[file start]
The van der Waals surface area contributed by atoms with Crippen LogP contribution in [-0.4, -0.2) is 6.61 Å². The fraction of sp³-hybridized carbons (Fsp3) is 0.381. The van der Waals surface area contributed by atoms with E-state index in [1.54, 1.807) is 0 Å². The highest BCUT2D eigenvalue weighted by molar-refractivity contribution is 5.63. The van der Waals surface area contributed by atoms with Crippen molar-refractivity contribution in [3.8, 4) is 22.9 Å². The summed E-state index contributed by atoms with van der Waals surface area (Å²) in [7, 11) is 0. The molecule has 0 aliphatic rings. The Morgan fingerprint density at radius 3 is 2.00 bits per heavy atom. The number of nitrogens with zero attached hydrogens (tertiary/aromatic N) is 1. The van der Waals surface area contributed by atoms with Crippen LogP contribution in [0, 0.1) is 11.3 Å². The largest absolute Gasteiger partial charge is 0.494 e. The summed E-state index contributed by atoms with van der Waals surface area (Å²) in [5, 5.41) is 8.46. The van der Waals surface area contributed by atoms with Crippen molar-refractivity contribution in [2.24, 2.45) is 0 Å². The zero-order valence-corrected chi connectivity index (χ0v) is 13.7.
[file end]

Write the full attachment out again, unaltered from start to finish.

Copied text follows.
The van der Waals surface area contributed by atoms with Crippen LogP contribution in [-0.4, -0.2) is 6.61 Å². The fraction of sp³-hybridized carbons (Fsp3) is 0.381. The van der Waals surface area contributed by atoms with E-state index in [1.54, 1.807) is 0 Å². The highest BCUT2D eigenvalue weighted by molar-refractivity contribution is 5.63. The van der Waals surface area contributed by atoms with Crippen molar-refractivity contribution in [3.8, 4) is 22.9 Å². The summed E-state index contributed by atoms with van der Waals surface area (Å²) in [7, 11) is 0. The molecule has 0 aliphatic rings. The Morgan fingerprint density at radius 3 is 2.00 bits per heavy atom. The number of nitrogens with zero attached hydrogens (tertiary/aromatic N) is 1. The van der Waals surface area contributed by atoms with Crippen LogP contribution in [0, 0.1) is 11.3 Å². The largest absolute Gasteiger partial charge is 0.494 e. The summed E-state index contributed by atoms with van der Waals surface area (Å²) in [5, 5.41) is 8.46. The van der Waals surface area contributed by atoms with Crippen molar-refractivity contribution in [2.24, 2.45) is 0 Å². The zero-order valence-corrected chi connectivity index (χ0v) is 13.7.